After sustaining damage to a home, many homeowners want to know what steps they should take in order to submit a claim to their insurance carrier. The purpose of this information is to provide a general overview of how to submit a claim. Each policy is unique and you should read yours carefully to determine your rights and obligations under your policy. For specific information concerning your own policy, you should contact your agent or company directly.
- Notify your insurance agent or company as soon as possible. In the case of a theft loss, you should also notify the police.
- Take the necessary steps to protect the property from further loss. This includes making reasonable and necessary repairs. Keep accurate records of repair expenses including the time you and your family spend in doing repairs.
- Document your damage. Separate the damaged personal property from the undamaged property. Prepare an inventory of the damaged property. This inventory should include, if possible, the quantity, description, value (actual cash value (ACV) or replacement cost as appropriate), name of mortgage company or lienholder, and bills or receipts if available. Although it is not a requirement of the contract, we recommend consumers photograph or make a video the damage. This can be helpful in the event of a dispute.
- Work with the insurance company adjuster or representative in the investigation of your claim.
- Allow the company to see the damaged property and submit to examination under oath, if necessary.
- Provide access to your records.
- Submit a statement of loss (proof of loss) within 60 days from the company's request or in the case of a National Flood Insurance Program (NFIP) policy, within 60 days from the date of loss.
Insurance companies must:
- Respond promptly to the notice of loss. The company generally assigns an adjuster within 24 to 72 hours from the receipt of the notice of loss. The company claims adjusters will call you to arrange a time to inspect the damage.
- Work with the consumer in the investigation of the claim.
- Make a good faith effort to promptly, fairly and equitably settle the claim.
- Issue the claim payment jointly to the insured (in the case of a commercial policy, the first named insured) and the mortgage company or lienholder if one is listed in the contract.
- Workmanship of a repair contractor - after reaching a settlement and receiving the payment from your insurance company, it is up to you (and your mortgage company or lienholder) to contract for repairs. Generally, the insurance company at this point does not have an obligation to guarantee the quality of repairs. That is a matter between you and the contractor. The possible exception to this is when the company (i.e. adjuster or representative) has actually arranged for a contractor on your behalf. In that case, the company may become responsible for the quality of workmanship.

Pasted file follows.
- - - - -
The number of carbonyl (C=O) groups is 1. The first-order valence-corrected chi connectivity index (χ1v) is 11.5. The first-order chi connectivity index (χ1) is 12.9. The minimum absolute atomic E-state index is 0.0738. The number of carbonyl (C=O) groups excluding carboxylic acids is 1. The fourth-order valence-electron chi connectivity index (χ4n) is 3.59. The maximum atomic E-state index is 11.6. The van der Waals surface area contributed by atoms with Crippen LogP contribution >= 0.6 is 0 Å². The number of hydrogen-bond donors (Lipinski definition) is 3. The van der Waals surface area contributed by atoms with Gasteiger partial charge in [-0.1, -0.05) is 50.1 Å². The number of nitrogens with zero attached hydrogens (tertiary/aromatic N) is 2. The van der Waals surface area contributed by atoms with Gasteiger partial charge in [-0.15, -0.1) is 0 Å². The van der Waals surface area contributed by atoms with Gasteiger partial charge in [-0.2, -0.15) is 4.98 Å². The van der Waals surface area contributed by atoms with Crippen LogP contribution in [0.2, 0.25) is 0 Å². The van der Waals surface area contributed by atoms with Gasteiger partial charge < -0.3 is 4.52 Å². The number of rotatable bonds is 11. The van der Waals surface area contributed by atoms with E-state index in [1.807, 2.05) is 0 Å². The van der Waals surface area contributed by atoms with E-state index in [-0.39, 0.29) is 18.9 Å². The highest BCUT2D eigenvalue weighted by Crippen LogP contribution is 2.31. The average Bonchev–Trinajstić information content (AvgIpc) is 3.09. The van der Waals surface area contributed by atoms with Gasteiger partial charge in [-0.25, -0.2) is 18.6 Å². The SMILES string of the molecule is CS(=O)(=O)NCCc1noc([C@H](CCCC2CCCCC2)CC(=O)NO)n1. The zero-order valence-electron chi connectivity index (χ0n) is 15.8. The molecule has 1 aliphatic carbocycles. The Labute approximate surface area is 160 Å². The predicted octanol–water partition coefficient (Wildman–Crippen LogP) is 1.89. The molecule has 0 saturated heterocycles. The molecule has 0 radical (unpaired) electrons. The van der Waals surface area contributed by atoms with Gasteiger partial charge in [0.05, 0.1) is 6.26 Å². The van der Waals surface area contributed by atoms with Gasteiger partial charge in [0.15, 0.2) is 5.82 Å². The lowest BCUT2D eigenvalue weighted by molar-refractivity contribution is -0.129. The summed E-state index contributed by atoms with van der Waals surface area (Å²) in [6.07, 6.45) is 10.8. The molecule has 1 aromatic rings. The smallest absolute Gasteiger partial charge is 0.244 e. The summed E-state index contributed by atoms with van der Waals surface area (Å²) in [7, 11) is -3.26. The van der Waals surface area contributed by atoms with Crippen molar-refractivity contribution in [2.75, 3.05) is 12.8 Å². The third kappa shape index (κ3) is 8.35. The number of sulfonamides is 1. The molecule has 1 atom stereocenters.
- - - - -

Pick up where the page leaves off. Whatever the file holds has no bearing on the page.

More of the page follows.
- Fraud and misrepresentation - many insurance contracts have language included which allows the insurance company to void either a specific coverage or all coverages if the consumer makes fraudulent statements or misrepresentations at the inception of the contract or in the process of making a claim. This is consistent with state law.
- Disagreements regarding coverage or value - if a disagreement arises between the policyholder and the insurance company regarding coverage or amount of damage, we recommend that the policyholder make every effort to work with the company to resolve the concerns and to reach an agreeable settlement. This may require your contacting the supervising claims manager. If your efforts do not resolve the matter, you may file a complaint with the North Dakota Insurance Department or you may consult an attorney and take appropriate legal action as necessary. The Department will investigate any complaint and will assist you in every way possible as permitted by law.
- Public adjusters - public adjusters contract with consumers to perform a damage assessment of the loss and represent the consumer in their claim with the insurance company. Public adjusters commonly represent to consumers that the consumer will obtain a greater recovery from their insurance company if the public adjuster is engaged to assist them. They generally charge a fee of 10 to 20 percent of the total amount of the settlement. The Department requires that all public adjusters obtain a license as an insurance consultant. Consumers are cautioned to weigh carefully the need to contract with a public adjuster. Aside from the cost of such services and the fact that an enhanced settlement cannot be guaranteed, such an arrangement may well delay the time it takes to get your claim settled.